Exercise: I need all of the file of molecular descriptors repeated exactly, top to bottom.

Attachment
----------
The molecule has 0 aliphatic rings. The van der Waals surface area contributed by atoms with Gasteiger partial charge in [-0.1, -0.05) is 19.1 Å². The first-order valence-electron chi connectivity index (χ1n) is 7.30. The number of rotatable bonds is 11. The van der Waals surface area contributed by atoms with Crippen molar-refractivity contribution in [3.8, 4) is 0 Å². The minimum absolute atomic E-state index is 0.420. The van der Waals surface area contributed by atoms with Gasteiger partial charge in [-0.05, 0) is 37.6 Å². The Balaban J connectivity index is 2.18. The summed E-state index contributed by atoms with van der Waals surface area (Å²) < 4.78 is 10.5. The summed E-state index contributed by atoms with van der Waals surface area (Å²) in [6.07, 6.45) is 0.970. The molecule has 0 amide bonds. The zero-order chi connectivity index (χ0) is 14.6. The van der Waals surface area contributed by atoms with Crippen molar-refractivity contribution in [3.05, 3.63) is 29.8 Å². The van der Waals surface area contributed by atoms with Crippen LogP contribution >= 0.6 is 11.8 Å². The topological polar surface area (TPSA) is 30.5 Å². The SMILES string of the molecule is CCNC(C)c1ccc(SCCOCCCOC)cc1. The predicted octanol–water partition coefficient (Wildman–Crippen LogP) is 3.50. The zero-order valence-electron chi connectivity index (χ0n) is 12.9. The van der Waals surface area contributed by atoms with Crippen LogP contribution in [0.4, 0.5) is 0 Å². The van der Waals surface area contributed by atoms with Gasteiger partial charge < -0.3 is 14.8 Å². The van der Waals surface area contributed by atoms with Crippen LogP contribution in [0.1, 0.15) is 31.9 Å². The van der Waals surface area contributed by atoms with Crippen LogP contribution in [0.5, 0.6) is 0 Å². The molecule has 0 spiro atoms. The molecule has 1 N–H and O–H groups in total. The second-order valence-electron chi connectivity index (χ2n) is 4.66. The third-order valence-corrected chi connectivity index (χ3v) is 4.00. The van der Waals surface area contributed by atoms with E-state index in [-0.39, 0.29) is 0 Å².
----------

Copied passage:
The molecule has 0 aliphatic rings. The van der Waals surface area contributed by atoms with Gasteiger partial charge in [-0.1, -0.05) is 19.1 Å². The first-order valence-electron chi connectivity index (χ1n) is 7.30. The number of rotatable bonds is 11. The van der Waals surface area contributed by atoms with Crippen molar-refractivity contribution in [3.8, 4) is 0 Å². The minimum absolute atomic E-state index is 0.420. The van der Waals surface area contributed by atoms with Gasteiger partial charge in [-0.05, 0) is 37.6 Å². The Balaban J connectivity index is 2.18. The summed E-state index contributed by atoms with van der Waals surface area (Å²) < 4.78 is 10.5. The summed E-state index contributed by atoms with van der Waals surface area (Å²) in [6.07, 6.45) is 0.970. The molecule has 0 amide bonds. The zero-order chi connectivity index (χ0) is 14.6. The van der Waals surface area contributed by atoms with Crippen molar-refractivity contribution in [3.05, 3.63) is 29.8 Å². The van der Waals surface area contributed by atoms with Crippen LogP contribution >= 0.6 is 11.8 Å². The topological polar surface area (TPSA) is 30.5 Å². The SMILES string of the molecule is CCNC(C)c1ccc(SCCOCCCOC)cc1. The predicted octanol–water partition coefficient (Wildman–Crippen LogP) is 3.50. The zero-order valence-electron chi connectivity index (χ0n) is 12.9. The van der Waals surface area contributed by atoms with Crippen LogP contribution in [0.4, 0.5) is 0 Å². The van der Waals surface area contributed by atoms with Gasteiger partial charge < -0.3 is 14.8 Å². The van der Waals surface area contributed by atoms with Crippen LogP contribution in [0.1, 0.15) is 31.9 Å². The van der Waals surface area contributed by atoms with Crippen LogP contribution in [0.5, 0.6) is 0 Å². The molecule has 0 spiro atoms. The molecule has 1 N–H and O–H groups in total. The second-order valence-electron chi connectivity index (χ2n) is 4.66. The third-order valence-corrected chi connectivity index (χ3v) is 4.00. The van der Waals surface area contributed by atoms with E-state index in [-0.39, 0.29) is 0 Å².